Last week I finally typed up the list of books I read in January. This installment will cover February and March, and then I’ll be all caught up. In case you missed last week’s post of recommended books, I mentioned that I have been an avid reader for, well, forever. I have kept track of the books I read in a spreadsheet since 1988. Ok, technically, I didn’t start the spreadsheet until 1990, but I had kept a list in a journal prior to that.
At the beginning of the year, I thought to provide brief blurbs about most of the books I read, in case it is of interest or value to you. I read widely, and occasionally there are wild departures from my usual fare of personal finance, productivity, mysteries, and such. With the recent economic and health crisis, I’ve been off schedule on many of my undertakings, so it took me all the way to April to get going on my January list.
I am tracking whether I’m reading from my shelves or newly purchased books, because I made a goal this year to clear out some of my bookshelves and use the library more. Well, the library is closed for at least a few more weeks, but I have been dutifully reading quite a few books off my shelves.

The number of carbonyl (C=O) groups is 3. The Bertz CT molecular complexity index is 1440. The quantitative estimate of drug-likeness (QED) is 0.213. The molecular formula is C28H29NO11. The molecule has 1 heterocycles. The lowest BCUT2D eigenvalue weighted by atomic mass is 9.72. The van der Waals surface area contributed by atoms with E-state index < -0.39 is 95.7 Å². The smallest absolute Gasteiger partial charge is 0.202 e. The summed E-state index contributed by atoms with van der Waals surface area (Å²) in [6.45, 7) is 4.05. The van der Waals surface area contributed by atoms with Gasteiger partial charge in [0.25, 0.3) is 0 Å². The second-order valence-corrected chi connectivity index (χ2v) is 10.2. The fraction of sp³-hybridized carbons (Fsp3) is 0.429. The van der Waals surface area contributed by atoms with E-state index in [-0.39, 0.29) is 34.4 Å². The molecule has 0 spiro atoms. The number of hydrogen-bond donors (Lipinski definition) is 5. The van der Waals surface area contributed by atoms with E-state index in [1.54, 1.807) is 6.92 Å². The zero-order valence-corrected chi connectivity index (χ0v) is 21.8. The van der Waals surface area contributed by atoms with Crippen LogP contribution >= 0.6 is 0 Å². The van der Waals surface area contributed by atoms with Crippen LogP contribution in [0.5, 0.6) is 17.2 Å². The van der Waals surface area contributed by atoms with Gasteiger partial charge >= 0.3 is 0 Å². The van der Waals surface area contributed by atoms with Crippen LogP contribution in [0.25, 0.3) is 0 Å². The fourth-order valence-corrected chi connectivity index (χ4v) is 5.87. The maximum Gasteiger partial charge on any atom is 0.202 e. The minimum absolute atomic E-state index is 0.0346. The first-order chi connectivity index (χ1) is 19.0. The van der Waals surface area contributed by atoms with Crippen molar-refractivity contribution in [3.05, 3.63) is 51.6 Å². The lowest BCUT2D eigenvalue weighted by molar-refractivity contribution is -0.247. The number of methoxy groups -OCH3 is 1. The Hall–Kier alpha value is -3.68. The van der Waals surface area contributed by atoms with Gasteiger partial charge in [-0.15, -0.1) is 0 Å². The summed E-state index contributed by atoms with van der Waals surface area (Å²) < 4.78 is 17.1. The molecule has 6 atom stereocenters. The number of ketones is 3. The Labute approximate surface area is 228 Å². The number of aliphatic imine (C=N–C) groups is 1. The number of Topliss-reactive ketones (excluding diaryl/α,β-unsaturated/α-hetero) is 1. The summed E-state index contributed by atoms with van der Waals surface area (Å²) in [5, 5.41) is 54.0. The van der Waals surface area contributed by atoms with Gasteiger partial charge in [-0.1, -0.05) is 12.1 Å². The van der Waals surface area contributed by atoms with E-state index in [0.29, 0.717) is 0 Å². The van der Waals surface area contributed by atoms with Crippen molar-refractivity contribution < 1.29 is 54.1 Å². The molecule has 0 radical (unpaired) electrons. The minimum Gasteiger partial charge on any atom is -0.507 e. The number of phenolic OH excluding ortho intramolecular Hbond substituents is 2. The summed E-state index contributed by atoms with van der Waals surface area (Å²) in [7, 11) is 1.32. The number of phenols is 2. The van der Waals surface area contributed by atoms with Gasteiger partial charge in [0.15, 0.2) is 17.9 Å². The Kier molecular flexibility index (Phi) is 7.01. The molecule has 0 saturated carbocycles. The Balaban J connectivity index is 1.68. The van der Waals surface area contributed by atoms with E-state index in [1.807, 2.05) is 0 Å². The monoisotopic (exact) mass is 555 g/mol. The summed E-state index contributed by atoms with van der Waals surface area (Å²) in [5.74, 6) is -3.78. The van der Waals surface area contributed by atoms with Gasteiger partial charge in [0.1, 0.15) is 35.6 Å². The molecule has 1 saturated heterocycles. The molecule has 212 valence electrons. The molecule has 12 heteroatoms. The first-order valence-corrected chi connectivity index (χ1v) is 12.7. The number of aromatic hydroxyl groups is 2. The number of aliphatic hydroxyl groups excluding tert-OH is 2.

Here we go, the books I read in February and March, 2020.*
Motherhood: A Novel, by Sheila Heti (library)
Let’s just start out with a bang, shall we? I did not like this book. Not one single, little bit. It was selected for February in the book club I am in, and because I have a good, long streak going on actually finishing book club books, I read to the end. Pure torture. Not my cup of tea.
The book was one long internal debate about whether or not the narrator (I assume the author) wanted to have a child. I won’t spoil the ending here, but let’s just say thank goodness it was a relatively quick read, so the pain was over quickly. Except then we had to discuss it over dinner and wine. I bet you can imagine how that went.
Moving on. . .
Ark of Blood (ARKANE Book 3), by J.F. Penn (Kindle)
I have read numerous books by Joanna Penn about the craft of writing. In addition to her nonfiction, she writes thrillers under the pen name J.F. Penn. Late last year, I thought I would check out her fiction, since I’ve thoroughly enjoyed all her nonfiction books. In February and March, I actually read books 3 through 9 of her ARKANE series, so I’ll give overview comments versus comments on this particular one.
If you are counting, that is seven books that I devoured in every spare moment on my Kindle (and phone Kindle app). As a rule, I’m a lukewarm eBook reader, as I prefer a real book to hold in my hands. Nevertheless, when I travel, I will load some books into my Kindle, and I always have an eBook going so I can read on my phone if I’m unexpectedly stuck somewhere without a paper book.